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Vol. 65. Issue 4.
Pages 380-381 (April 2012)
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Vol. 65. Issue 4.
Pages 380-381 (April 2012)
DOI: 10.1016/j.rec.2011.05.031
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Phenotypic Variability in Marfan Syndrome in a Family With a Novel Nonsense FBN1 Gene Mutation
Variabilidad fenotípica del síndrome de Marfan en una familia con una nueva mutación en el gen FBN1
Aránzazu Díaz de Bustamantea,
Corresponding author

Corresponding author:
, Eva Ruiz-Casaresb, M. Teresa Darnaudea, Teresa Peruchob, Gabriel Martínez-Quesadac
a Unidad de Genética, Hospital Universitario de Móstoles, Madrid, Spain
b Laboratorio de Genética, Genyca Innova, Majadahonda, Madrid, Spain
c Servicio de Medicina Interna, Hospital Universitario de Móstoles, Móstoles, Madrid, Spain
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To the Editor,

We present a family in which four members were diagnosed by molecular testing as having the Marfan syndrome (MFS), with a highly variable expression. The proband is a 30-year-old man in whom a mild dilatation of the aortic root was detected at the age of 12 years. He underwent cataract surgery when he was 13 and, when he was found to have lens subluxation at the age of 18, he was diagnosed with MFS. At the present time, he is totally blind in his right eye and has scoliosis, arachnodactyly and recurrent patellar dislocation. The diameter of the aortic root is presently 41mm.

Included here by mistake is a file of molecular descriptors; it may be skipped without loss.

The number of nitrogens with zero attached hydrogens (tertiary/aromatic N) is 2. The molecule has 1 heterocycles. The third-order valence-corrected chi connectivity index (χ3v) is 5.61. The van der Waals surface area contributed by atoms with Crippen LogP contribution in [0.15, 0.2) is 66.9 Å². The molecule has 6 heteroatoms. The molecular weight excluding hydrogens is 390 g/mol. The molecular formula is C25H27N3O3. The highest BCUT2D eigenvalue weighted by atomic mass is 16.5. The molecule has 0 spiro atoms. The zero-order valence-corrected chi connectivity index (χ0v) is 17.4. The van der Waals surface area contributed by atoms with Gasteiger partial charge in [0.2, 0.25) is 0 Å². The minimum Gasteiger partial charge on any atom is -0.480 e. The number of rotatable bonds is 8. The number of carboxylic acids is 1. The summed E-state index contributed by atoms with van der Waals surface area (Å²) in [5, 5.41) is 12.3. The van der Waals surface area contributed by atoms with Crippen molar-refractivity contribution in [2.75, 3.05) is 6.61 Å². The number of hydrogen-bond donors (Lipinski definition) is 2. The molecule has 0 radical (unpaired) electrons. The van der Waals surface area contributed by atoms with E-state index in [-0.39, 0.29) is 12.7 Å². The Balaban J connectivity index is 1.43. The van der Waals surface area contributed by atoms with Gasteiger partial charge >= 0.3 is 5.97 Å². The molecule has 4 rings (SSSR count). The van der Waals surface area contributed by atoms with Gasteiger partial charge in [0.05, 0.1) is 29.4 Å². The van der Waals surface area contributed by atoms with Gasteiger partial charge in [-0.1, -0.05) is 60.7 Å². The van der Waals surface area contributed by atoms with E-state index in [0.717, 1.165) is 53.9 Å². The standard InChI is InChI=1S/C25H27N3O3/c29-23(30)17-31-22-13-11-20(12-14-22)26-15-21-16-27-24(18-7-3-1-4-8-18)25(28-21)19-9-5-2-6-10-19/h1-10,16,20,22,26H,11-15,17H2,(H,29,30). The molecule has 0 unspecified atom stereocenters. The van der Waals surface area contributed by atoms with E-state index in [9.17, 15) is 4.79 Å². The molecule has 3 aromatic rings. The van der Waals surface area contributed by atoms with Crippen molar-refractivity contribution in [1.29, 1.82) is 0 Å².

The patient and his partner came to the genetics unit seeking genetic counseling with regard to future offspring. He explained that he had four healthy sisters, that he was the only member of his family with MFS, and that there was no family history of aortic disease or sudden death at a young age. After receiving an explanation of the mode of inheritance—autosomal dominant—and a description of the reproductive options, they were offered prenatal or preimplantation diagnosis once the mutation responsible for the disease had been identified. They were also informed that more than 90% of the patients with MFS may have an FBN1 gene mutation. We discussed with the couple the limitations to predict the severity of the disease, given that the clinical spectrum ranges from mild bone and joint involvement to severe neonatal forms with fatal cardiovascular disease. After adequate informed consent, we proceeded to FBN1 gene sequencing using DNA extracted from peripheral blood. In this study, we detected four single nucleotide polymorphisms (SNP) included in the SNP database (in Entrez databases): rs1018148 (IVS2–102T>C), rs59966849 (IVS28+47–/CATAA), rs2303502 (IVS48+54T>A) and rs363832 (IVS56+17G>C). In addition, we detected two intronic variants not described in the polymorphism databases and, thus, of uncertain significance (IVS25+49delTAAAGA and IVS40–35C>T). In the coding sequences, we identified a heterozygous point mutation in exon 54: E2194X (c.6580G >T) (Figure 1). It was a premature termination codon (as are 33% of the mutations of this gene) that had not been previously described. This mutation presumably causes the disease as it produces the truncation and loss of 24% of the fibrillin 1, which affects 11 epidermal growth factor-like domains. It would be a potentially pathogenic nonsense mutation, according to the revised Ghent criteria. The mutation is located in exon 54, in the 3’ region, where 37% of the mutations of FBN1 have been described.